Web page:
Cargo insurers can expect to face a large exposure value after the recent tanker attacks in the Gulf of Oman.
Are you GDPR Compliant?
07 February 2018 | Blog Post
In the next of our series on the top Connected Risks in 2018, we analyse the impending GDPR regulation. The latest Russell White Paper, The Year Ahead: Risks and Opportunities in 2018 can be downloaded here.
With just over four months to go before the GDPR goes live on 18th May 2018, later in the year we will study the implications for international data protection standards and potential threats posed to business resilience, national security and critical infrastructure in today’s connected digital age. In the meantime, most top UK and US firms are still overestimating their state of readiness, a study by international law firm Paul Hastings suggests.
Although 94% of FTSE 350 companies and 98% of Fortune 500 companies believe they are on track to comply with the GDPR by the May deadline, the report suggests that levels of readiness may not be so advanced. In reality, less than half of firms (39% in the UK and 47% in the US) have set up an internal GDPR taskforce, only a third are hiring a third-party to conduct a GDPR gap analysis, and roughly only a third are hiring a third-party consultant to assist with compliance, all of which suggests many companies are not as well-prepared as they think.
Failure to comply by any company anywhere in the world that does business with Europe and holds personal data about EU residents – for purposes such as profiling and big data analysis – could result in fines of up to €20m or 4% of its global turnover, whichever is the greater.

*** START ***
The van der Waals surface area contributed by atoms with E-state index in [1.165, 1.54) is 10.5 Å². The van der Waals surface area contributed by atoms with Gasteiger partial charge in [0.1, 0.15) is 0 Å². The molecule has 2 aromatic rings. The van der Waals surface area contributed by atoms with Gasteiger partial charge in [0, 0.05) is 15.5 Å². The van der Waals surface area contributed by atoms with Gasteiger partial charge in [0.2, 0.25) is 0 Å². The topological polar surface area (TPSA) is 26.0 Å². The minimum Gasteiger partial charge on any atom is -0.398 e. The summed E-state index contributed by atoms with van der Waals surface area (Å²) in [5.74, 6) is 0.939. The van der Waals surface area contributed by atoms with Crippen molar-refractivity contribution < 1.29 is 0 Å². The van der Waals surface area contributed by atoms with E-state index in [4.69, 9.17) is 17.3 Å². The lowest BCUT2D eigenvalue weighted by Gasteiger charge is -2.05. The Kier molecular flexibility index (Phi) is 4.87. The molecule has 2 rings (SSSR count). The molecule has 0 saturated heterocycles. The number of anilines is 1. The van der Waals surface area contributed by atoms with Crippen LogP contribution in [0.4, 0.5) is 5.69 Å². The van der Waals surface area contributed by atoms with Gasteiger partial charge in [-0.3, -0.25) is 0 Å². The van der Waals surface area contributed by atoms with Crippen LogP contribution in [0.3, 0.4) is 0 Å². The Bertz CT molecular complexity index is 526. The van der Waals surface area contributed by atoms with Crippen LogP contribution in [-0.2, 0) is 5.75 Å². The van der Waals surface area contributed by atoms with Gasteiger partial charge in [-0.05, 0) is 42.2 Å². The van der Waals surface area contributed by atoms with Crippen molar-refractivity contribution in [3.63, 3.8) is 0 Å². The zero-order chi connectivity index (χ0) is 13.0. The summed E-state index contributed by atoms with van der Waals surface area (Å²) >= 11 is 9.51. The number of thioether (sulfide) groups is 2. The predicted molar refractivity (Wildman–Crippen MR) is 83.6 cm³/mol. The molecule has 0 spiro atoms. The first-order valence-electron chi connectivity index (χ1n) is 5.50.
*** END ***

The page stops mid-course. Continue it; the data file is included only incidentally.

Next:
Another survey published in November 2017 by cloud security firm HyTrust revealed as little as 22% of US organisations are concerned about the GDPR and have a plan in place. The survey included respondents from key industries, including government/military, financial/insurance, healthcare/biotech, manufacturing, transportation/shipping and technology.
More than half (51%) of respondents said their organisation is either not concerned about GDPR or is unaware of its relevance to their business. That’s all very well from a business point of view. Fines will be levied, reputations will be sullied when regulators intervene and the ensuing publicity hits the media. What is also interesting, however, are the potential geo-political implications of the EU inspired regulation.
In theory, the EU regulator has the power to levy huge fines on U.S. (or other regions) businesses, healthcare providers, charities, individuals and other institutions that fail to comply. It will be interesting to see the reactions of the current U.S. Government administration if/when the fines land on corporate America’s CEOs desktops in 2018 or more likely 2019.